"Who heard me getting his leash, huh?" Charlie asked, scratching Monte in his favorite place behind his ears.

With his tail wagging full speed, Monte looked longingly up at Charlie, his inky eyes pleading for a quick start to their morning walk. Charlie, who didn't even own a plant before he brought Monte home from the breeder, now couldn't imagine life without his faithful friend. Named after jazz guitar great Wes Montgomery, and in honor of his lifelong passion for the art form, Monte wouldn't have come to be had Charlie not been such a lousy boyfriend. It was Gwen, his last in a string of short-lived relationships, who suggested that Charlie's rigid routines and dislike of, as she put it, "messy emotions" made him a better candidate for a dog than a girlfriend. She packed up what few things she kept at his loft apartment, and on one rainy Saturday morning she was gone.

Charlie, who had left as many girlfriends as had left him, wasn't one to dwell on the past or wallow in self-pity. Instead, intrigued by her suggestion, Charlie spent the next several hours researching dog breeds on the Web, until he finally settled on the beagle. It was a good-size dog for an apartment, he reasoned. Short hair meant less shedding, tipping the scale away from the Labrador breed. He briefly contemplated a poodle, with its hair coat and cunning intellect, but couldn't get the image of the groomed poodle pouf out of his mind. He found a breeder only a few miles down the road, made a quick call, and minutes later was surrounded by a litter of feisty beagle puppies, each yipping for his attention.

Monte was an older dog and seemed to be above the attention-getting tactics of the young pups. He sat quietly in a corner of the breeder's living room while Charlie picked up and put down puppy after puppy.

"What about that one?" Charlie asked, pointing to the quiet dog in the corner.

"Him?" the breeder replied, somewhat incredulous. "I rescued that little one from the pound. They warned me he liked to chew on things, but I never figured he'd gnaw enough of my shoes to fill up a Dumpster. Still, he's been a good dog. You can tell by the eyes sometimes. The good ones, that is. We always hoped somebody would want to give him a home, but most of our clients are interested in the pups. Then again ..." Her voice trailed off.

"What?" Charlie asked.

"Well, I'm guessing that you're single, or you'd be here with somebody making this decision. And if you're single, you're probably working, maybe a lot. And I can see that you keep in shape, so I'm guessing you take good care of yourself and that takes time. Perhaps you're not really a puppy guy, after all. I mean, they are loads of extra work."

Charlie nodded as he took it all in. He wore his sandy brown hair in nearly a military crop, and his ice blue eyes were framed by oval, matte silver wire-rimmed glasses. Nothing about Charlie's appearance suggested he had the easygoing personality of a puppy man.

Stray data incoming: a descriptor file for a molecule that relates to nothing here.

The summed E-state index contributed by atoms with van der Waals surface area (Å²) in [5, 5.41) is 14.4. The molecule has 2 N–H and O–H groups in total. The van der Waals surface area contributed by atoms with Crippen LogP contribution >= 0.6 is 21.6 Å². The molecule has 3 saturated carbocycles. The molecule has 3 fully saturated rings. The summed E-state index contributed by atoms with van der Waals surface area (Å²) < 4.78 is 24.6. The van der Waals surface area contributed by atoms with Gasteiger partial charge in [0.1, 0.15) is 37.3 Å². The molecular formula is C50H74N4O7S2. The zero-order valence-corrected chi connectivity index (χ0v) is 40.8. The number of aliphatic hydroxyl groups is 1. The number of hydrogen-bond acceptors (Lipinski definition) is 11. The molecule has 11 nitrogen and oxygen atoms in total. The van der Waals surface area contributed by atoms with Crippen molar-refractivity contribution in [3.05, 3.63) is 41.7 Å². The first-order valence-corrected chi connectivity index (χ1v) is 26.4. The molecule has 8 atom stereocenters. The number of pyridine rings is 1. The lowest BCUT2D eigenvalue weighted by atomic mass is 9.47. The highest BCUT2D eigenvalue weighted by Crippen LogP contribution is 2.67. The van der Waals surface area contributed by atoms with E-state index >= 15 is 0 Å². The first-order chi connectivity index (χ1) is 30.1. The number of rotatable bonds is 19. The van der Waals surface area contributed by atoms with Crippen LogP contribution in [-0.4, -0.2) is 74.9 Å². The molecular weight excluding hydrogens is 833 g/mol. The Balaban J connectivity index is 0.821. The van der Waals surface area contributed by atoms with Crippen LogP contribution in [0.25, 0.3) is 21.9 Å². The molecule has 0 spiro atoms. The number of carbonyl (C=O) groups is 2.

"Perhaps," was all he said.

"And if you're single and busy," the breeder continued, "an older dog might actually be best. He's only three, but that's a good age for a beagle, long past pup. Look, if you want that dog, he's yours. In fact, you'd be doing me a favor. He's a good boy, just a bit unruly is all."

Charlie glanced over at Monte, who, as if knowing their destinies were somehow linked, rose, walked over to him, and lay quietly at Charlie's feet. Charlie bent down to pet his new dog.

"Seems gentle enough to me," Charlie offered. Fifteen minutes, a modest fee, and a few signed papers later, Charlie and the soon-to-Daniel Palmer be-named Monte went outside for their first walk as guy and dog. Gwen would have been proud, impressed even, at Charlie's capacity to love and care for something other than Charlie. Monte's shedding turned out to be more endearing than it was annoying. It was a gentle reminder that he was sharing his life with another living being.

If anything, Monte taught Charlie that his capacity to love was far deeper than he had known, and if Gwen were at all interested in trying again, she might find a very different and a far more fulfilling relationship. But she had moved on, and Charlie had yet to find another woman who compared.

In the three years since adopting him, the only consistent part of Charlie's life had been Monte. His start-up electronics company had continued to grow at a frenetic pace until, after much courting, it was finally acquired by electronics giant SoluCent. As part of the acquisition deal, Charlie became a senior director at SoluCent and was then forced to shutter his office and move all operations east.

Both Charlie and Monte had grown accustomed to spending the workday together. As a result, Charlie was the only employee at SoluCent allowed to bring a dog to the office. As pets, per company policy, were prohibited on campus, those who had been vocal to HR about Charlie's special treatment had been told only that it was part of the acquisition deal and that a special provision had been worked into Charlie's employment contract, approved by SoluCent CEO Leon Yardley himself.